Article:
Chart center with pure white background, 70mm f/2.8
Chart corner. Background definitely not white. 70mm f/2.8
Chart center, 200mm f/2.8
Chart corner, 200mm f/2.8
There is only the barest hint of chromatic aberration; it’s down in the ignorable region. I couldn’t detect any longitudinal chromatic aberration.
Vignetting is what I’d call “medium”. The shots above give you an idea of worst-case corner vignetting (f/2.8). Decide for yourself if this bothers you. You can of course correct for vignetting in your favorite editor.
I quite like the bokeh, but this is something you can’t really put a number on. They’ve done what they can with the rounded 11-blade aperture.
There’s a small barrel distortion at short focal lengths and really tiny pincushion at the long focal lengths. There’s not enough to bother with, in my opinion.
I found the resolution-versus-focal-length trend to be the same as I have read on other web sites. It’s weakest at 135mm, but that’s not to say it’s “weak”. You’ll see below that the results are generally in the category of very, very good.
The meridional (tangent) direction resolution is generally worse across the board compared to the sagittal direction. This is consistent with probably 95% of all lenses. I’m not aware of any other websites that give you resolution separated into meridional and sagittal directions; they just give you “the number”. The two-dimensional plots below demonstrate how to really understand a lens’ resolution characteristics; a single resolution number is basically nonsense. There’s really no such thing as “the edge” or “the corner” resolution; it’s typically changing all along each edge.
To me, resolution above about 30 or 35 lp/mm looks good, so this lens looks really, really good. The extra resolution just means that you can crop to your heart’s content.
As always, I am only reviewing a single lens copy.
I use the MTFMapper program to perform resolution and focus tests, which you can get here.
I have an article about the MTFMapper use here.
My resolution chart size is 40” X 56”. Big charts provide a more realistic working distance; the actual target distance is included in each plot below.
All of my resolution tests are done using un-sharpened, raw-format from my Nikon D850 (45.7 MP). I use live view and contrast-detect focus, to eliminate any concerns about focus calibration. I’m showing the best results from about 10 shots at each focal length and aperture tested.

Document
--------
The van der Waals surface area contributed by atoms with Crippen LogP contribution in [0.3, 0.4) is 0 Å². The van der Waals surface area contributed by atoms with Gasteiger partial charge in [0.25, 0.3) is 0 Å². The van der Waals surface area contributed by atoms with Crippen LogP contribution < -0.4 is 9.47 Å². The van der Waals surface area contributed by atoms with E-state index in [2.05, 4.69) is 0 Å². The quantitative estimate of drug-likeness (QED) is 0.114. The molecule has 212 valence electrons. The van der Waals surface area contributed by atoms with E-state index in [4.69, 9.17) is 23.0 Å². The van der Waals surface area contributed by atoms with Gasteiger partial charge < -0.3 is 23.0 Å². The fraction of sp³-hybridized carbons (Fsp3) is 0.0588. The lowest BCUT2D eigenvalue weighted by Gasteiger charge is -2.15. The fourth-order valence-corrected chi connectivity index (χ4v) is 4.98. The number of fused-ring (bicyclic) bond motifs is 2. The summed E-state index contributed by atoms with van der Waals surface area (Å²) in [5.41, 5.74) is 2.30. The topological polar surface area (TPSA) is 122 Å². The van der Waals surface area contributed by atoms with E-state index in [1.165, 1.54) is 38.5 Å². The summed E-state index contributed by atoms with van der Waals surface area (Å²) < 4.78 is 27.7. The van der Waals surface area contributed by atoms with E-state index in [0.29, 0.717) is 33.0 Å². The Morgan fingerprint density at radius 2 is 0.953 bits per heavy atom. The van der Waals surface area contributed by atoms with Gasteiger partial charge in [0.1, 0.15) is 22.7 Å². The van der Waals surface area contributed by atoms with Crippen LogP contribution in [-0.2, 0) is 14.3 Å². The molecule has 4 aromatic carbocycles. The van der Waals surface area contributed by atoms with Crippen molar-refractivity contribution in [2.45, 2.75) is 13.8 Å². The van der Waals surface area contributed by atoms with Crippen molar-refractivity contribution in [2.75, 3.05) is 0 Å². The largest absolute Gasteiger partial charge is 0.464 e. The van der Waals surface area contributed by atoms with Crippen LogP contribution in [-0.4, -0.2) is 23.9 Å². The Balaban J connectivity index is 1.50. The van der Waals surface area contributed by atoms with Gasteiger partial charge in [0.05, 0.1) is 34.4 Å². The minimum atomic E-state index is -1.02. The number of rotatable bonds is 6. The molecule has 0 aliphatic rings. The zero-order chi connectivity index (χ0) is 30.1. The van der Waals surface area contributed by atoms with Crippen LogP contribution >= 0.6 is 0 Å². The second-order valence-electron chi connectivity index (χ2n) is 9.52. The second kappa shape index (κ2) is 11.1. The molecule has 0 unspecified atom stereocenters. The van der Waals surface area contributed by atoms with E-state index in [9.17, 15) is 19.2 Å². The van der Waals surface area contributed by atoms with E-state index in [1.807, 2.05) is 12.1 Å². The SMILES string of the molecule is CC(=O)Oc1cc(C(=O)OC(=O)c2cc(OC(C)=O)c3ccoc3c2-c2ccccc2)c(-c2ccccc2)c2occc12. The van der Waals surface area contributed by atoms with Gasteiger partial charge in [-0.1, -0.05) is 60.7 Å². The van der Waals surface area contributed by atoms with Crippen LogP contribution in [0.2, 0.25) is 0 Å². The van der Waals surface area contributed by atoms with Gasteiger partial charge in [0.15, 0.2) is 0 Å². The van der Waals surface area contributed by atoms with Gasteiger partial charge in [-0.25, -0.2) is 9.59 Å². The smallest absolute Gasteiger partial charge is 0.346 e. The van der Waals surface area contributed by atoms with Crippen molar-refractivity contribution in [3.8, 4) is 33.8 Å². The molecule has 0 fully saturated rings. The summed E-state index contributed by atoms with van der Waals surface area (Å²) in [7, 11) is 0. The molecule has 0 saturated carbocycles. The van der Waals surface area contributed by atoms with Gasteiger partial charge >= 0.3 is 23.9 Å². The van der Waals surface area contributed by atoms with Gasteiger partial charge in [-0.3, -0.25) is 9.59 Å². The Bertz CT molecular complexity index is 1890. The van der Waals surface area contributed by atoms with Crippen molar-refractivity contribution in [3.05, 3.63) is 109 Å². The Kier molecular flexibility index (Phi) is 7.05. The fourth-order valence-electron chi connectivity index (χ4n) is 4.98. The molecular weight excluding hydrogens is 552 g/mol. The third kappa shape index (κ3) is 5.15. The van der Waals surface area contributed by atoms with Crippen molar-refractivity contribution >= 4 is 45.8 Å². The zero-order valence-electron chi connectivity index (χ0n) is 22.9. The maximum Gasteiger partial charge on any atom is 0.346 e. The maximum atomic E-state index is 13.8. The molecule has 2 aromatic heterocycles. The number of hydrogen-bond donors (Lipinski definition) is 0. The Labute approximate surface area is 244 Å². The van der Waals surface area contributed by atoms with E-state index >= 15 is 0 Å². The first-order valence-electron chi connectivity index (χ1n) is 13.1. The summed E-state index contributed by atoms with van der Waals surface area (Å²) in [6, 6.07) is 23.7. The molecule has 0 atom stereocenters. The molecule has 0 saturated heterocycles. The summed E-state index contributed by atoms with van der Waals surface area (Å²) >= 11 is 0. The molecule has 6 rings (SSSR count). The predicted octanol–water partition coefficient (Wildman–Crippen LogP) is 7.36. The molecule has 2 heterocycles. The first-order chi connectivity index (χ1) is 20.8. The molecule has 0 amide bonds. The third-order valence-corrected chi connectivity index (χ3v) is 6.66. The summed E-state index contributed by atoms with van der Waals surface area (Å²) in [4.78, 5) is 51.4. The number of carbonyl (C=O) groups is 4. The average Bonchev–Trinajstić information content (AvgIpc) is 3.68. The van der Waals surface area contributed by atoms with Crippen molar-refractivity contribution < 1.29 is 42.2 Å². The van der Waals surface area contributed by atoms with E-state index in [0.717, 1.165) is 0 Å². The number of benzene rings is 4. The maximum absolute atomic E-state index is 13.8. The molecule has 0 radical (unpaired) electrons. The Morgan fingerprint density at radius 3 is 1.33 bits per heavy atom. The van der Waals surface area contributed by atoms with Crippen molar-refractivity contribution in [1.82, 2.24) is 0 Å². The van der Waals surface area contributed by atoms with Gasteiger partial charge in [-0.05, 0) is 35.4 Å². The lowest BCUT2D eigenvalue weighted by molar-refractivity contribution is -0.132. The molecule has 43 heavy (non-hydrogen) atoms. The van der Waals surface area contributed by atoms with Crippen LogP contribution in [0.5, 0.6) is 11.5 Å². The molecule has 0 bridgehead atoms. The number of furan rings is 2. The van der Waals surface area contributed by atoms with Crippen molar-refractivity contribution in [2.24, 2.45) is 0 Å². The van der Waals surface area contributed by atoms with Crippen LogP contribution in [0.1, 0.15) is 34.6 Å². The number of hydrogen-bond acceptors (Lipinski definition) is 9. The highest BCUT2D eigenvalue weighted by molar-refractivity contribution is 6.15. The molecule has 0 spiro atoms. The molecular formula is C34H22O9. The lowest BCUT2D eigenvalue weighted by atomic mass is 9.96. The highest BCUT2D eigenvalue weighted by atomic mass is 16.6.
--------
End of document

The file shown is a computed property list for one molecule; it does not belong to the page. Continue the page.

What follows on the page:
I halted each resolution test after stopping down to f/16, because the diffraction effects ruin the resolution beyond this aperture. Even f/16 starts the resolution plunge, but sometimes you need the depth of field. The lens stops down to f/22, if you really need it.
70mm f/2.8 MTF50 lp/mm resolution
These resolution results are first rate. I show the results separated out into both sagittal and meridional directions across the whole FX image sensor (Nikon D850). The center peaks at about an MTF50 of 62 lp/mm or 2962 l/ph. Let me repeat: that’s at f/2.8.
The usual 70mm MTF contrast plot, but actual measurements
The contrast plot above (70mm f/2.8) shows how lens resolution is usually depicted, except MTF contrast plots from most manufacturers are “theoretical performance” without considering the camera sensor. This plot is from the actual measurements on the camera sensor.
You can tell that astigmatism is fairly minimal, since the meridional and sagittal plots track each other pretty well.
70mm f/4.0 MTF50 lp/mm resolution
The center peaks at about MTF50 70 lp/mm or 3346 l/ph.
70mm f/5.6 MTF50 lp/mm resolution
70mm f/8.0 MTF50 lp/mm resolution
70mm f/11.0 MTF50 lp/mm resolution
70mm f/16.0 MTF50 lp/mm resolution
102mm f/2.8 MTF50 lp/mm resolution (close enough to 100mm)
102mm f/2.8 MTF contrast
102mm f/4.0 MTF50 lp/mm resolution
102mm f/5.6 MTF50 lp/mm resolution
102mm f/8.0 MTF50 lp/mm resolution
102mm f/11.0 MTF50 lp/mm resolution
102mm f/16.0 MTF50 lp/mm resolution
135mm f/2.8 MTF50 lp/mm resolution
135mm f/2.8 MTF contrast
135mm f/4.0 MTF50 lp/mm resolution
135mm f/5.6 MTF50 lp/mm resolution
135mm f/8.0 MTF50 lp/mm resolution
135mm f/11.0 MTF50 lp/mm resolution
135mm f/16.0 MTF50 lp/mm resolution
200mm f/2.8 MTF50 lp/mm resolution
200mm f/2.8 MTF contrast
200mm f/4.0 MTF50 lp/mm resolution
200mm f/5.6 MTF50 lp/mm resolution